PMID: 15082703

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Pandharipande PP, Girard TD, Jackson JC, et al. Long-term cognitive impairment after critical illness. N Engl J Med. 2013;369:1306-16. A prospective two center study of patients with respiratory failure or shock found that at 3 months 40% of patients had deficits in cognition similar to those seen in moderate traumatic brain injury, and 26% had deficits similar to mild Alzheimer’s disease. A similar pattern was evident at 12 months. Duration of delirium was associated with worse cognitive and executive function at both time points. Type of sedative and analgesic medications was not associated with degree of subsequent cognitive deficit.

PMID: 24088092

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Skrobik Y, Duprey MS, Hill NS et al. Low-dose nocturnal dexmedetomidine prevents ICU delirium: A randomized, placebo-controlled trial. Am J Respir Crit Care Med. 2018; 197:1147-1156. Two-center, double-blind, placebo-controlled trial randomized 100 delirium-free critically ill adults receiving sedatives to receive nocturnal (9:30 p.m. to 6:15 a.m.) intravenous dexmedetomidine or placebo until ICU discharge. Primary outcomes were delirium assessed using the Intensive Care Delirium Screening Checklist every 12 hours throughout the ICU admission and sleep evaluated each morning by the Leeds Sleep Evaluation Questionnaire. A higher proportion in the dexmedetomidine group remained free of delirium (80% vs. 54% for placebo) but patient-reported sleep quality did not differ. While promising results, further studies should be done to confirm findings.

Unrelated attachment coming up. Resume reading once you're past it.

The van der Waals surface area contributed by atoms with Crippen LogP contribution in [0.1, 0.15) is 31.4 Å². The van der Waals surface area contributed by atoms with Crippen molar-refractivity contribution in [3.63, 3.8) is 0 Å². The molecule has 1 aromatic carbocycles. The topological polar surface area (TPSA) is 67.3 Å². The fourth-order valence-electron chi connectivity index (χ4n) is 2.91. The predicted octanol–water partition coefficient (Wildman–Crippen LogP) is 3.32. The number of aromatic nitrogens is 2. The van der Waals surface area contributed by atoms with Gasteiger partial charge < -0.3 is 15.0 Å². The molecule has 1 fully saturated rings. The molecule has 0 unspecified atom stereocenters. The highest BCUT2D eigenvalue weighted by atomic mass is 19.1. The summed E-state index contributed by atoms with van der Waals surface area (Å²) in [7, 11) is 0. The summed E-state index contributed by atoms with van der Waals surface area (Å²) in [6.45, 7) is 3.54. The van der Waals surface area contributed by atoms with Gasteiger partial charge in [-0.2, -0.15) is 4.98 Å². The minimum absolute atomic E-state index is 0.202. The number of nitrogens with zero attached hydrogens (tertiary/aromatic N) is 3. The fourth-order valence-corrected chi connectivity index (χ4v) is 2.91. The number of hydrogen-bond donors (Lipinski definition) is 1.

PMID: 29498534

Girard TD, Exline MC, Carson SS et al. Haloperidol and ziprasidone for treatment of delirium in critical illness. N Engl J Med. 2018; 379:2506-2516. This study randomized 566 patients with acute respiratory failure or shock and hypoactive (89%) or hyperactive delirium (11%) to receive intravenous boluses of haloperidol (maximum dose, 20 mg daily), ziprasidone (maximum dose, 40 mg daily), or placebo. The primary endpoint was the number of days alive without delirium or coma during the 14-day intervention period. Compared to placebo, neither haloperidol or ziprasidone increased the number of days alive without delirium or coma during the 14-day intervention period. Outcomes did not differ in the smaller subset of patients with agitated delirium.

PMID: 30346242

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Last Reviewed: June 2019